Gov’t responsible for subsidy on modern PUVs – CHR | Inquirer News

Gov’t responsible for subsidy on modern PUVs – CHR

/ 05:15 AM January 15, 2024

OCTOBER 16, 2023 (20231016lr2)Jeepney drivers tie a "NO to PUV Phaseout" poster on one of several jeepneys on the first day of a transport strike led by Manibela. The assembly point for the protest caravan was held along the university ave. of UP Diliman, Quezon City. LYN RILLON/PHILIPPINE DAILY INQUIRER

Jeepney drivers tie a “NO to PUV Phaseout” poster on one of several jeepneys on the first day of a transport strike led by Manibela. The assembly point for the protest caravan was held along the University Avene in UP Diliman, Quezon City. (Photo by LYN RILLON / Philippine Daily Inqurier)

MANILA, Philippines — For the first time since the Marcos administration imposed a hard deadline for jeepneys to consolidate into fleets, the Commission on Human Rights (CHR) has declared that the government should “efficiently subsidize” the public utility vehicle modernization program (PUVMP) and make sure it would not trample on the rights of drivers, operators and commuters.

In a statement issued last Friday at the Inquirer’s request, the CHR said it recognizes the need for safer and more environment-friendly transportation modes but stressed that “adhering strictly to rigid consolidation deadlines may jeopardize PUV operators’ right to a sustainable livelihood.”


“The Commission believes that genuine progress is inclusive and leaves no one behind. Given the economic and financial implications of PUVMP, the majority of the program’s financial burden will fall on drivers and operators,” it noted.


The CHR called on the government to “efficiently subsidize the program, develop an effective communication strategy for the general public, and make the implementing rules and regulations of PUVMP more understandable.”

‘Fundamental rights’

The Land Transportation Franchising and Regulatory Board had announced that jeepney operators and drivers only have until Jan. 31 to consolidate into cooperatives or corporations and take the first major step toward fulfilling the PUVMP. This was another extension from an earlier deadline, the most recent being Dec. 31.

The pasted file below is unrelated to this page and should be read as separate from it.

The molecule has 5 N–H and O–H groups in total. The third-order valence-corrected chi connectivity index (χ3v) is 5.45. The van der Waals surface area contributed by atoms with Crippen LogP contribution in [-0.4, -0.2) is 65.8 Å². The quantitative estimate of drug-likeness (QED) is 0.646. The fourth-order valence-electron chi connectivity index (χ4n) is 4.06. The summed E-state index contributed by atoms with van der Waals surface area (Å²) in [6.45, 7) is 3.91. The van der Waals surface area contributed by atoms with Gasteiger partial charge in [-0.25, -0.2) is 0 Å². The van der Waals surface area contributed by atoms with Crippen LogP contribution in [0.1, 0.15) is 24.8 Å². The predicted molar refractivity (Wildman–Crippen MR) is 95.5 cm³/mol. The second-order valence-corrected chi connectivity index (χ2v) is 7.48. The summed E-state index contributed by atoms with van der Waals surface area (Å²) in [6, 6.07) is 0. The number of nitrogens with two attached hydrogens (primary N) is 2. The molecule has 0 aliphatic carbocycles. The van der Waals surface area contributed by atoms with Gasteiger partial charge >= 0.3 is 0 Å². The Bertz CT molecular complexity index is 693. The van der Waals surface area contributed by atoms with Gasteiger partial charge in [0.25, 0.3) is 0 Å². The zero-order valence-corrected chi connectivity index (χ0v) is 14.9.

The program requires that traditional, diesel-run PUVs like jeepneys and UV Expresses shift to Euro-4-friendly units, which are pegged at a steep P2.4 million.

Jeepney operators and drivers have argued that this imposition infringes on their right to livelihood and just transition, as many of them cannot shoulder the huge costs of modernization. This is also why they have been clamoring for the CHR to weigh in on the program.

In response, the commission affirmed their concerns and urged the government to pursue its program “without violating fundamental human rights.”

It cited multiple reports and studies that argue that many jeepney drivers may lose their jobs because of the program’s high entry barriers.


‘Pushed into poverty’

For the think tank Ibon Foundation, the costs of modernization cover not only the unit cost but also the expenses associated with forming and coordinating a cooperative or corporation and maintaining those units.

“[That] the government set a ceiling of P80,000 in subsidies per unit despite the updated jeepneys costing upward of P1 million does not alleviate fears that the program will simply push poorer operators out, allowing well-financed corporations to take over,” the CHR underscored.

The CHR also reminded the Marcos government that the program’s consequences extended to commuters who bear the brunt of strikes and protests by the affected public utility groups.

“In the context of the PUVMP, it is necessary to avoid actions that may impose an undue burden on the public. This includes avoiding financial difficulties for small transportation operators and protecting the livelihoods of the numerous drivers involved,” the commission said.

“The potential consequences, such as pushing these drivers and their families into poverty, highlight the need for a balanced and considerate approach in implementing modernization efforts to ensure they align with wider societal welfare,” it added.

The commission also affirmed the jeepney operators and drivers’ right to self-organization as well as their right to strike in accordance with the law, as enshrined in the 1987 Constitution.

It cited the International Labor Organization Convention 87 (ILOC 87), which states that “workers and employers, without distinction whatsoever, shall have the right to establish and, subject only to the rules of the organization concerned, to join organizations of their own choosing without prior authorization.”

“Needless to say, participating in a cooperative should be a voluntary decision,” the CHR added.

Protest march

Meanwhile, transport groups Manibela and Piston said they would lead a protest march on Tuesday.

At least 15,000 people—including jeepney drivers, operators, commuters and students—are expected to join the march from the University of the Philippines Diliman to Mendiola, Manibela chair Mar Valbuena announced in a forum on Sunday.

Valbuena said they would call on President Marcos to reconsider his stance on the PUVMP and retract the impending revocation of franchises of unconsolidated PUVs.

“We would like to appeal to the President to return the revoked franchise of our operators. Because this would result in loss of income for our drivers and operators, and also a loss of transportation means for the public,” he said.

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Around 30,000 jeepneys in Metro Manila have yet to consolidate into cooperatives, according to Manibela. —WITH A REPORT FROM FRANCES MANGOSING INQ

TAGS: Commission on Human Rights, public utility vehicles, PUV modernization program

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